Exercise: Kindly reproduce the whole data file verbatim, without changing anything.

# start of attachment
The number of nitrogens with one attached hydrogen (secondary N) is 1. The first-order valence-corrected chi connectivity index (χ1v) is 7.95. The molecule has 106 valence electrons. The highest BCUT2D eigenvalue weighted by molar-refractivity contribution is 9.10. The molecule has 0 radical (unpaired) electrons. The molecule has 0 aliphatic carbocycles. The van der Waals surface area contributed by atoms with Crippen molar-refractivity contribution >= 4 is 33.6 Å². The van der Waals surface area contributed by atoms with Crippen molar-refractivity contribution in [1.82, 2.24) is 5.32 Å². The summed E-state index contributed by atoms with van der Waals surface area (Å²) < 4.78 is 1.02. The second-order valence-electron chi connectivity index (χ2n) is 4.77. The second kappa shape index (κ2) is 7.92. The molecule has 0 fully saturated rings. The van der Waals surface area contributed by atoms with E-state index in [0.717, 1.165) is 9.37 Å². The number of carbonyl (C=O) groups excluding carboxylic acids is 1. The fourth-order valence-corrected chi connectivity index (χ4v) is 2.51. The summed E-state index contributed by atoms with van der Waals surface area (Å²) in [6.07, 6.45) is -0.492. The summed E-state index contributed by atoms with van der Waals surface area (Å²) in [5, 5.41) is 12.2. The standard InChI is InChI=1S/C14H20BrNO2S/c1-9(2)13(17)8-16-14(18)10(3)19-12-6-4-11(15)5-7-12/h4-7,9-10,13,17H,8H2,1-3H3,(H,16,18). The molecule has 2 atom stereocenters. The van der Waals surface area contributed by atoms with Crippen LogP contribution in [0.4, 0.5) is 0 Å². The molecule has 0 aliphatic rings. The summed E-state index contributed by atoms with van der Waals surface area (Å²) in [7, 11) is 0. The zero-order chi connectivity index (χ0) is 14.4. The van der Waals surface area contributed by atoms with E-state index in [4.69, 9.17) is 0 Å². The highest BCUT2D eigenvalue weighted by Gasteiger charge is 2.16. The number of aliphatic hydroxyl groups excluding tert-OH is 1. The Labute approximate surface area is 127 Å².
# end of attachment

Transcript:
The number of nitrogens with one attached hydrogen (secondary N) is 1. The first-order valence-corrected chi connectivity index (χ1v) is 7.95. The molecule has 106 valence electrons. The highest BCUT2D eigenvalue weighted by molar-refractivity contribution is 9.10. The molecule has 0 radical (unpaired) electrons. The molecule has 0 aliphatic carbocycles. The van der Waals surface area contributed by atoms with Crippen molar-refractivity contribution >= 4 is 33.6 Å². The van der Waals surface area contributed by atoms with Crippen molar-refractivity contribution in [1.82, 2.24) is 5.32 Å². The summed E-state index contributed by atoms with van der Waals surface area (Å²) < 4.78 is 1.02. The second-order valence-electron chi connectivity index (χ2n) is 4.77. The second kappa shape index (κ2) is 7.92. The molecule has 0 fully saturated rings. The van der Waals surface area contributed by atoms with E-state index in [0.717, 1.165) is 9.37 Å². The number of carbonyl (C=O) groups excluding carboxylic acids is 1. The fourth-order valence-corrected chi connectivity index (χ4v) is 2.51. The summed E-state index contributed by atoms with van der Waals surface area (Å²) in [6.07, 6.45) is -0.492. The summed E-state index contributed by atoms with van der Waals surface area (Å²) in [5, 5.41) is 12.2. The standard InChI is InChI=1S/C14H20BrNO2S/c1-9(2)13(17)8-16-14(18)10(3)19-12-6-4-11(15)5-7-12/h4-7,9-10,13,17H,8H2,1-3H3,(H,16,18). The molecule has 2 atom stereocenters. The van der Waals surface area contributed by atoms with Crippen LogP contribution in [0.4, 0.5) is 0 Å². The molecule has 0 aliphatic rings. The summed E-state index contributed by atoms with van der Waals surface area (Å²) in [7, 11) is 0. The zero-order chi connectivity index (χ0) is 14.4. The van der Waals surface area contributed by atoms with E-state index in [4.69, 9.17) is 0 Å². The highest BCUT2D eigenvalue weighted by Gasteiger charge is 2.16. The number of aliphatic hydroxyl groups excluding tert-OH is 1. The Labute approximate surface area is 127 Å².